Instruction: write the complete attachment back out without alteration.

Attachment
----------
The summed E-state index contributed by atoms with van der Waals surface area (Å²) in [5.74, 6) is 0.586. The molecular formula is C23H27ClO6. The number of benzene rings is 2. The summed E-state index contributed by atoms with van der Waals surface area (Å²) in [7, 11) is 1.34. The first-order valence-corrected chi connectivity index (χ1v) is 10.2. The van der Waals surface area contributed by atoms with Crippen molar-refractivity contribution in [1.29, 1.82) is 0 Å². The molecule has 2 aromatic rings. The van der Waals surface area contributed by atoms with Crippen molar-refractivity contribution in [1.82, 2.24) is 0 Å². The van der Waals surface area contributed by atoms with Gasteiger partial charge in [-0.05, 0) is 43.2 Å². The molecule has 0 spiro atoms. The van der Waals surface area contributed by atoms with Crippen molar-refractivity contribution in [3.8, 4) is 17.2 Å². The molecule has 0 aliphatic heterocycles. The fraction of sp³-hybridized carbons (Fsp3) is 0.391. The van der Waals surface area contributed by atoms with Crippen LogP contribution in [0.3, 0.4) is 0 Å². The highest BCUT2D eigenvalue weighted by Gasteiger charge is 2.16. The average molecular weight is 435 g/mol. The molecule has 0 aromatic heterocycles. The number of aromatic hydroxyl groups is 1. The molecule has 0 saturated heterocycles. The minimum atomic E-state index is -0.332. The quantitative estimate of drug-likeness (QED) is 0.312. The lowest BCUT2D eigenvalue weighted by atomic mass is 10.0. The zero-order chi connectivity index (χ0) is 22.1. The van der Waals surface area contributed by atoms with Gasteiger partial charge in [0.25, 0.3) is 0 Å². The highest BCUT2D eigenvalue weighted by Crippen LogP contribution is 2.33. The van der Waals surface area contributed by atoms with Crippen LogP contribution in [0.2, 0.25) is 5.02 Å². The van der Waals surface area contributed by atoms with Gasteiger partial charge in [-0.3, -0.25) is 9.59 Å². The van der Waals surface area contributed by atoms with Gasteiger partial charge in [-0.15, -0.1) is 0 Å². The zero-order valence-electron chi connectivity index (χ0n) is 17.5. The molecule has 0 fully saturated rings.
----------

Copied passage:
The summed E-state index contributed by atoms with van der Waals surface area (Å²) in [5.74, 6) is 0.586. The molecular formula is C23H27ClO6. The number of benzene rings is 2. The summed E-state index contributed by atoms with van der Waals surface area (Å²) in [7, 11) is 1.34. The first-order valence-corrected chi connectivity index (χ1v) is 10.2. The van der Waals surface area contributed by atoms with Crippen molar-refractivity contribution in [1.29, 1.82) is 0 Å². The molecule has 2 aromatic rings. The van der Waals surface area contributed by atoms with Crippen molar-refractivity contribution in [1.82, 2.24) is 0 Å². The van der Waals surface area contributed by atoms with Gasteiger partial charge in [-0.05, 0) is 43.2 Å². The molecule has 0 spiro atoms. The van der Waals surface area contributed by atoms with Crippen molar-refractivity contribution in [3.8, 4) is 17.2 Å². The molecule has 0 aliphatic heterocycles. The fraction of sp³-hybridized carbons (Fsp3) is 0.391. The van der Waals surface area contributed by atoms with Crippen LogP contribution in [0.3, 0.4) is 0 Å². The highest BCUT2D eigenvalue weighted by Gasteiger charge is 2.16. The average molecular weight is 435 g/mol. The molecule has 0 aromatic heterocycles. The number of aromatic hydroxyl groups is 1. The molecule has 0 saturated heterocycles. The minimum atomic E-state index is -0.332. The quantitative estimate of drug-likeness (QED) is 0.312. The lowest BCUT2D eigenvalue weighted by atomic mass is 10.0. The zero-order chi connectivity index (χ0) is 22.1. The van der Waals surface area contributed by atoms with Gasteiger partial charge in [0.25, 0.3) is 0 Å². The highest BCUT2D eigenvalue weighted by Crippen LogP contribution is 2.33. The van der Waals surface area contributed by atoms with Crippen LogP contribution in [0.2, 0.25) is 5.02 Å². The van der Waals surface area contributed by atoms with Gasteiger partial charge in [-0.3, -0.25) is 9.59 Å². The van der Waals surface area contributed by atoms with Gasteiger partial charge in [-0.15, -0.1) is 0 Å². The zero-order valence-electron chi connectivity index (χ0n) is 17.5. The molecule has 0 fully saturated rings.